I don’t know Sting Ray Robb, but I love his name and the fact he captured the 2020 Indy Pro 2000 championship.
I do know his car owner, Ricardo Juncos, and I’m a big admirer of his spirit, determination and track record to keep bringing up young drivers and operating regardless of the obstacles.
If you hadn’t noticed, Juncos Racing has become quite a successful pipeline for IndyCar through its feeder system. Conor Daly earned a Star Mazda championship in 2010, Spencer Pigot won the Pro Mazda and Indy Lights titles before moving up to the big leagues, Kyle Kaiser was crowned Lights’ titlist in 2017, the same season as Victor Franzoni was No.1 in Pro Mazda, and Rinus Veekay was an Indy Pro 2000 champ and race winner in Lights before taking the IndyCar series by storm in 2020.
Robb racked up seven victories and nine pole positions to earn a $609,245 scholarship package and will take the next step up the ladder into Indy Lights next year.
But the best part of his resplendent run was the fact Juncos worked on his car and that of teammate Artem Petrov after the pandemic decimated the Indianapolis-based team.
“I did a little bit of everything because COVID hit us hard, and we had two cars but only five people,” said Juncos, who hadn’t engineered a car since 2017. “So I did some engineering with my main guy Kevin Eichler, built my own gearboxes and recruited my two brothers to help.
“The fundamentals, principles and coaching side I’m OK, but it was a very challenging season since we squeezed 17 races into four months.”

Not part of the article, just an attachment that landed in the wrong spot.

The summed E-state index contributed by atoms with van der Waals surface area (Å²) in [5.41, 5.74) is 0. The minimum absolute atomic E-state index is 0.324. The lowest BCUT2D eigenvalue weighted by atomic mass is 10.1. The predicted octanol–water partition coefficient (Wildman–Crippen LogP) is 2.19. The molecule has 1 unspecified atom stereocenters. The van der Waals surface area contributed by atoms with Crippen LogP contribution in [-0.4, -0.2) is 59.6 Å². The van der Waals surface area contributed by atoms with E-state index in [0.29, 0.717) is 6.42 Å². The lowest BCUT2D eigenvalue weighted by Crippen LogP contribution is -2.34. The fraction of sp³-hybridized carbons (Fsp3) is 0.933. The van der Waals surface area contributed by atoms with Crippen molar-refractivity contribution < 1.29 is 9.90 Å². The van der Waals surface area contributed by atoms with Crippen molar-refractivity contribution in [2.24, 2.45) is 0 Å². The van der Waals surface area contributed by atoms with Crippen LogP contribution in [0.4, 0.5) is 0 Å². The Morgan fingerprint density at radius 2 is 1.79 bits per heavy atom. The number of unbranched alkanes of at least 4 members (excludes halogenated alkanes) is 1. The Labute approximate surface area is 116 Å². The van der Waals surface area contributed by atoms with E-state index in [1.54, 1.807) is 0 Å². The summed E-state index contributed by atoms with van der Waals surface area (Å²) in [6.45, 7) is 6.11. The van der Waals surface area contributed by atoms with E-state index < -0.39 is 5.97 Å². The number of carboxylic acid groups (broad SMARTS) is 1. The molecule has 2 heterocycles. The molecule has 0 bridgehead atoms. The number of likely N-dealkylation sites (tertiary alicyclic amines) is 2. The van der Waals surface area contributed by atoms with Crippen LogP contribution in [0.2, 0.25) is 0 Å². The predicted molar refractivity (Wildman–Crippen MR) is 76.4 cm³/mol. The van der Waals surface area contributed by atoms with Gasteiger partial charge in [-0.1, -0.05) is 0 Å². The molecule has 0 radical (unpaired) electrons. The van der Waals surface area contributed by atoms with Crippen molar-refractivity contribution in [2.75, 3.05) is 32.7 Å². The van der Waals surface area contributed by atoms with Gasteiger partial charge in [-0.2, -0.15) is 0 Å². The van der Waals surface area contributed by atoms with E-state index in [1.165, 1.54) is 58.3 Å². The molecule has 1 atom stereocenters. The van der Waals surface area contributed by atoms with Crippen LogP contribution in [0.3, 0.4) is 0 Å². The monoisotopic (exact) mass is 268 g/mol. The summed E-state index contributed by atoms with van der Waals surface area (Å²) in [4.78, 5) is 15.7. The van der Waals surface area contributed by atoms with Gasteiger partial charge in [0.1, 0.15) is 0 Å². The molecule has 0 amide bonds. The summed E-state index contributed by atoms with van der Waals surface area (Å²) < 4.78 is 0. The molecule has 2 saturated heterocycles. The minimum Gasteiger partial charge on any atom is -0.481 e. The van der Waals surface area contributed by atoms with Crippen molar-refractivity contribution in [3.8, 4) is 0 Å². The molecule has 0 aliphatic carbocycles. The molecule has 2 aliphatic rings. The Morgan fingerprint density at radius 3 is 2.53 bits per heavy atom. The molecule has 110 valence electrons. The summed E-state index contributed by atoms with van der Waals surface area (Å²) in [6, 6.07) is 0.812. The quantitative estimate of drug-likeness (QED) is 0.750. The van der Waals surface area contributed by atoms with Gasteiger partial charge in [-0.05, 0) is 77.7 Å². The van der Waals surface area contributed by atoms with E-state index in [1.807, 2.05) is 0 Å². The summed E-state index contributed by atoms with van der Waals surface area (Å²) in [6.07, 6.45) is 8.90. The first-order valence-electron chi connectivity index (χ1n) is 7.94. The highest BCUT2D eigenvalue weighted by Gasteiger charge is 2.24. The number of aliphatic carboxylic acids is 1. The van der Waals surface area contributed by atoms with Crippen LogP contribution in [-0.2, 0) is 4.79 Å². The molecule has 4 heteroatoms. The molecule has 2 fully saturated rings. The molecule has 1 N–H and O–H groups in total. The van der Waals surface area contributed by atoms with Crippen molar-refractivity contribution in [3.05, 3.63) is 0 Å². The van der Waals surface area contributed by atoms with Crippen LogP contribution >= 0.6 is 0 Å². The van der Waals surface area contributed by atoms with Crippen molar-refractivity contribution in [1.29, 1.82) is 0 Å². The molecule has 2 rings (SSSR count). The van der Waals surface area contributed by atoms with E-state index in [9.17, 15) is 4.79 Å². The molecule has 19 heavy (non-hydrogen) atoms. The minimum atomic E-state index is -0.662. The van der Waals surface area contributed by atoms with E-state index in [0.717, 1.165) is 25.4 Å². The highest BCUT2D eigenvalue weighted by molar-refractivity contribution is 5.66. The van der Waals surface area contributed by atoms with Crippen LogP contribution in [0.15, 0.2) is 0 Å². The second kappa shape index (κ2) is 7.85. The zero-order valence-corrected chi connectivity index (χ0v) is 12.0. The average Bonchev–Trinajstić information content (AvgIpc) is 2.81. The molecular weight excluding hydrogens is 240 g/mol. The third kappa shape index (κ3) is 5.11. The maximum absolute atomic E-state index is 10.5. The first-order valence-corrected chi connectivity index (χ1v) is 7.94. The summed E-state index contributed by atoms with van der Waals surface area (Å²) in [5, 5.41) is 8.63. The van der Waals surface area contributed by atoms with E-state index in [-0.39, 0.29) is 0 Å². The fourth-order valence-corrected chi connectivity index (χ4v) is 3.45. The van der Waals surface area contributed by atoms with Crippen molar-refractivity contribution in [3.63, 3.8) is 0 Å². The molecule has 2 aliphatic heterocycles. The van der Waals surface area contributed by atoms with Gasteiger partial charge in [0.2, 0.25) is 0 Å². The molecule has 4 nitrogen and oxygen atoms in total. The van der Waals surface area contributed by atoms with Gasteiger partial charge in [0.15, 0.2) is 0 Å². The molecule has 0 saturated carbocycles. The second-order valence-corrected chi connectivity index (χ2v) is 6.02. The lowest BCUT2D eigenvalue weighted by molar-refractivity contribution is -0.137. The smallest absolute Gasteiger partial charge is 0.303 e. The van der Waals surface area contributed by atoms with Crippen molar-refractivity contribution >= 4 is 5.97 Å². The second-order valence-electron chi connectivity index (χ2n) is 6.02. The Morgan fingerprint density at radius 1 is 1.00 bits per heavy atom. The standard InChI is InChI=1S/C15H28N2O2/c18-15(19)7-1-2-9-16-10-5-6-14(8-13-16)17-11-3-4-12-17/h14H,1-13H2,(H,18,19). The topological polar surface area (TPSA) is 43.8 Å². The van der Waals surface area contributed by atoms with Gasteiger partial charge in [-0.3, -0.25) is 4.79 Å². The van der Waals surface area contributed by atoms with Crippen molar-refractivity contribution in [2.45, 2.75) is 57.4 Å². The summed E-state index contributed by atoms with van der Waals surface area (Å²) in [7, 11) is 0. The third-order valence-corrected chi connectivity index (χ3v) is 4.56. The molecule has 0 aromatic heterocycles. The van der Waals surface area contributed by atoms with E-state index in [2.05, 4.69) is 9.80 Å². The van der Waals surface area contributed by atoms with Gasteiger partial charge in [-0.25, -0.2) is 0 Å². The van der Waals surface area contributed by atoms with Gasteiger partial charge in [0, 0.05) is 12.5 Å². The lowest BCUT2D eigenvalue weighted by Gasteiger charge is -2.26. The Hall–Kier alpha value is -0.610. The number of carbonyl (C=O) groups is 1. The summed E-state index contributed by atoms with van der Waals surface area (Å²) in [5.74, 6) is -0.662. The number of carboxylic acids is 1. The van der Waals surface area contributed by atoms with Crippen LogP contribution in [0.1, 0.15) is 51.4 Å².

The 45-year-old native of Argentina came to America with $400 and some big dreams and is the classic example of ‘head down, elbows out and damn the torpedoes’ mentality. It’s taken him from a go-kart mechanic to a competitor in the Indianapolis 500 in 18 years with no trust fund or rich backers – just desire and hard work.
Juncos fielded cars for Sebastian Saavedra and Pigot at Indy in 2017 and then came back in 2019 with Kaiser, when they scored big headlines for bumping Fernando Alonso and McLaren.
His little team, located off Main Street in Speedway, has been a fixture in the Road to Indy for more than a decade and he’s fired up about Roger Penske and getting back to IMS next May.
“We’re all better off with Roger running the show and I feel like he’s going to grow the Road to Indy,” said Juncos. “I’ve always been convinced that IndyCar needs the junior series’ and it’s working. Look at what (Colta) Herta, Pato (O’Ward), Rinus (Veekay), Oliver (Askew) and Spencer have done and I’m so happy Lights is coming back.
“I want to get back in Lights and hopefully have Sting Ray with us to continue our relationship, and I’m also talking to four or five other drivers.”
As for returning to the Indy 500?
“We put on an aero screen a couple weeks ago and the car is ready to go,” he says. “I’m pushing for sponsors – nothing confirmed yet, but I’m pushing. I want to find my way to IndyCar on a full-time basis and continue doing it.”
Juncos is still waiting to see how good the 19-year-old Robb can be as he climbs the ladder, but Veekay’s impressive rookie season didn’t surprise him.
“Oh no surprise,” he says. “I knew Rinus was really fast. He was just a teenager with me and needed to learn the tech side, but he was always super fast everywhere we went. I’m so proud of him.
“It’s tough to say where Sting Ray ranks with all these guys. He’s growing and has good car control, and he’s super smart on the mental side. He keeps improving, and I like that he keeps getting better. He’s a good kid from a great family, and I hope we can keep moving up together.”